Md. university asked students to change plans for America-themed senior party

- Loyola University Maryland is facing backlash after administrators tried to get students to change an "America"-themed senior event.

The theme of the event, “Party in the U.S.A,” was chosen months ago for an annual costume party for seniors that happened on Friday. While the event went on as planned, it wasn't without controversy.

After the election, some Loyola administrators thought the party could end up dividing students and urged the student government to change the theme.

"Prior to the event, Loyola leadership contacted the Loyola Student Government Association (SGA) after learning some students and faculty expressed concern that there would be costumes that would be offensive--especially troubling at a time when so many are feeling anxious and uncertain," said Loyola University Maryland Nick Alexopulos in a statement.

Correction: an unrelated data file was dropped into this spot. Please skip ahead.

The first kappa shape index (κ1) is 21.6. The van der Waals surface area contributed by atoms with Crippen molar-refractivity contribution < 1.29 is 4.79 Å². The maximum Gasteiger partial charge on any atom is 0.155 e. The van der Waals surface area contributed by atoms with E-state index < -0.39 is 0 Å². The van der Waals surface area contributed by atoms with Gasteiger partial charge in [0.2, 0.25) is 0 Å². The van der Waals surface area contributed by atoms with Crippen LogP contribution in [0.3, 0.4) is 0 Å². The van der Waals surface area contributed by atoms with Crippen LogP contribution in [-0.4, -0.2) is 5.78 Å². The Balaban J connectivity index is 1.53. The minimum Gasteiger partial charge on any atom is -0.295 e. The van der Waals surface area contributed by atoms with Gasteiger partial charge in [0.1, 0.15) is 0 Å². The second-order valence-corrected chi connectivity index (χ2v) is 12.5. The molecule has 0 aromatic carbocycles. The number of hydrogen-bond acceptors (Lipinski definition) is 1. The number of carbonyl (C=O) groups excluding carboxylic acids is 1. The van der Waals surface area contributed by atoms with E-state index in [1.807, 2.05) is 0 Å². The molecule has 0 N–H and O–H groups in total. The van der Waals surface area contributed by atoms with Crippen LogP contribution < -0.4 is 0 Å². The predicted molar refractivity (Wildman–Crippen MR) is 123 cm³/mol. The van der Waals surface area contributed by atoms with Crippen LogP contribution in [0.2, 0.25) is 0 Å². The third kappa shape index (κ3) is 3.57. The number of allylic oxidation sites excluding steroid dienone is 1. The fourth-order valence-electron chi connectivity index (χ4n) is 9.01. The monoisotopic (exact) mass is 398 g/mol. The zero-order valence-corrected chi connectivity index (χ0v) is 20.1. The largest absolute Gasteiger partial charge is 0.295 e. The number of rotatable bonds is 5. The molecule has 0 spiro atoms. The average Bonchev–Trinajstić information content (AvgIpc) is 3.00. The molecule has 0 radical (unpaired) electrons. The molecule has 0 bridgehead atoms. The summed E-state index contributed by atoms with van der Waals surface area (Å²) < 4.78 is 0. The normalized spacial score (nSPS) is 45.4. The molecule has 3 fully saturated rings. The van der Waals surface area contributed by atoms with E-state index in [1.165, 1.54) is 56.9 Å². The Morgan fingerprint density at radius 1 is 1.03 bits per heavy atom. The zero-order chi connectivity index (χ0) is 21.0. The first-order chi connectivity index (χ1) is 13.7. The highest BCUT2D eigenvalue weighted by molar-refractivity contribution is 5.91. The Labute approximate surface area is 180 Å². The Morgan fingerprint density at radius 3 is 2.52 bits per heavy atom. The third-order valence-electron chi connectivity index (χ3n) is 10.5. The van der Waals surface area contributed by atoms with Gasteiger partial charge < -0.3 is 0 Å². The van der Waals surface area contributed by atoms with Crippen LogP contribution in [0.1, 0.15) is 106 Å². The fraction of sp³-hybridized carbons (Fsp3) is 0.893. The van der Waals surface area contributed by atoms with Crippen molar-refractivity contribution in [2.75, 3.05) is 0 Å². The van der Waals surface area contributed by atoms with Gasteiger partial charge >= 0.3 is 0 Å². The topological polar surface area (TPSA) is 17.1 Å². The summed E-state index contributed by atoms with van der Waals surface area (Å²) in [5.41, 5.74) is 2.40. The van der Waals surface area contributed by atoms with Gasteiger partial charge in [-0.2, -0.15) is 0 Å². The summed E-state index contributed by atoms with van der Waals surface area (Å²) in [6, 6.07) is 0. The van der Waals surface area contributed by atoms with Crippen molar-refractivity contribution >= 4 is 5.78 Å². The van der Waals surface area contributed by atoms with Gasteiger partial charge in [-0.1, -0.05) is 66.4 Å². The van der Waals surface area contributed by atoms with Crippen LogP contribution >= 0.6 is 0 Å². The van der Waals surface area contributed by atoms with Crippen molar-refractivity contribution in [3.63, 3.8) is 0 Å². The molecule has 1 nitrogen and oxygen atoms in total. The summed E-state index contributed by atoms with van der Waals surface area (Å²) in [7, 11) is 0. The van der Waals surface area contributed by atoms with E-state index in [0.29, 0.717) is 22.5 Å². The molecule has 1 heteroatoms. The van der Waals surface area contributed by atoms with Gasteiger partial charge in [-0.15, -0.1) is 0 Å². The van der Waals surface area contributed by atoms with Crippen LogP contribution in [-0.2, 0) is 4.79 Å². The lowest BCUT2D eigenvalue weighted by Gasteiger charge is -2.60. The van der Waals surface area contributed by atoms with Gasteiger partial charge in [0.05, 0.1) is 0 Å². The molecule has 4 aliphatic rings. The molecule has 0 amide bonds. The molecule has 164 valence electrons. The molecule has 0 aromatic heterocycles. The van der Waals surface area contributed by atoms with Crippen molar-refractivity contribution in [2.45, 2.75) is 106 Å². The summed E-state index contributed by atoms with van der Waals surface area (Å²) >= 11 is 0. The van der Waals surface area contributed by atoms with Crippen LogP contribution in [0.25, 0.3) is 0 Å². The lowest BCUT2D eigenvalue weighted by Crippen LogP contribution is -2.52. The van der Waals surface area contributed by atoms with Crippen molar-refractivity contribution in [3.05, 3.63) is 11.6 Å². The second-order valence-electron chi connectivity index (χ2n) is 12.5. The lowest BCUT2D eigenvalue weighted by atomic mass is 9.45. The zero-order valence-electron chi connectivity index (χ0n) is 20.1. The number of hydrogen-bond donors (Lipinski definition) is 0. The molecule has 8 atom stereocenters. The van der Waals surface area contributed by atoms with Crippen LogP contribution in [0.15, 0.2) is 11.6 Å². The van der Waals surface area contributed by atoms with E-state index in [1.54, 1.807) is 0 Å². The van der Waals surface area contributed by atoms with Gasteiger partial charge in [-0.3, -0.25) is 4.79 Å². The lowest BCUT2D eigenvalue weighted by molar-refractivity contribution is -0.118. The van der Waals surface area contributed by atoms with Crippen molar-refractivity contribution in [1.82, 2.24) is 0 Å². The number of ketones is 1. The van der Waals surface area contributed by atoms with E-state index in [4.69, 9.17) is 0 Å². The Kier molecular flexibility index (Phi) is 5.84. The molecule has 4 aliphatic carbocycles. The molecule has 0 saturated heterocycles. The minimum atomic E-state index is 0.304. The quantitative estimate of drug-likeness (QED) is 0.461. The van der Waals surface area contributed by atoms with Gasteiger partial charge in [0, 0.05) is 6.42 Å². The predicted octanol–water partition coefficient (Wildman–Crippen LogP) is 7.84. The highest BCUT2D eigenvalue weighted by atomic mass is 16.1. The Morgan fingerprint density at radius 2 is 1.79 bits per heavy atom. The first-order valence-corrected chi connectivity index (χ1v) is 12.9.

He also said administrators contacted SGA to recommend reconsidering the timing of the theme "and if they chose to keep the theme, consider a plan to ensure it would be welcoming to all in attendance."

FOX 5 spoke to students who said they felt there was no reason for controversy surrounding the event.

"I think the theme was meant to bring everyone together," said Matthew Tarantino, a Loyola junior. "And the fact Trump won the election, I think it kind of threw them all off. And I think if Hillary had won, there wouldn't have been all this controversy surrounding it."

"It's your country – there's nothing wrong with that being the theme," said Emily Demeo, also a junior. "It was chosen over the summer before the election."

Seniors who attended the party Friday said everyone was respectful.

"The party was really great," said senior Shannon Ferrara. "We ended up having a really good time. Everybody really enjoyed the theme."

She said while the theme was perfectly fine, she understands why the school was cautious.

"I think they were definitely trying to be proactive rather than reactive and try to avoid any issues before they came about instead of possibly leaving it up to chance and then having to deal with it after," Ferrara said.

The statement from Loyola, which is a private Jesuit university, goes on to say, "We continue to work as a university to ensure all student viewpoints are respected and heard, and we hope students continue to find ways to have constructive dialogue around the most important issues of our time."

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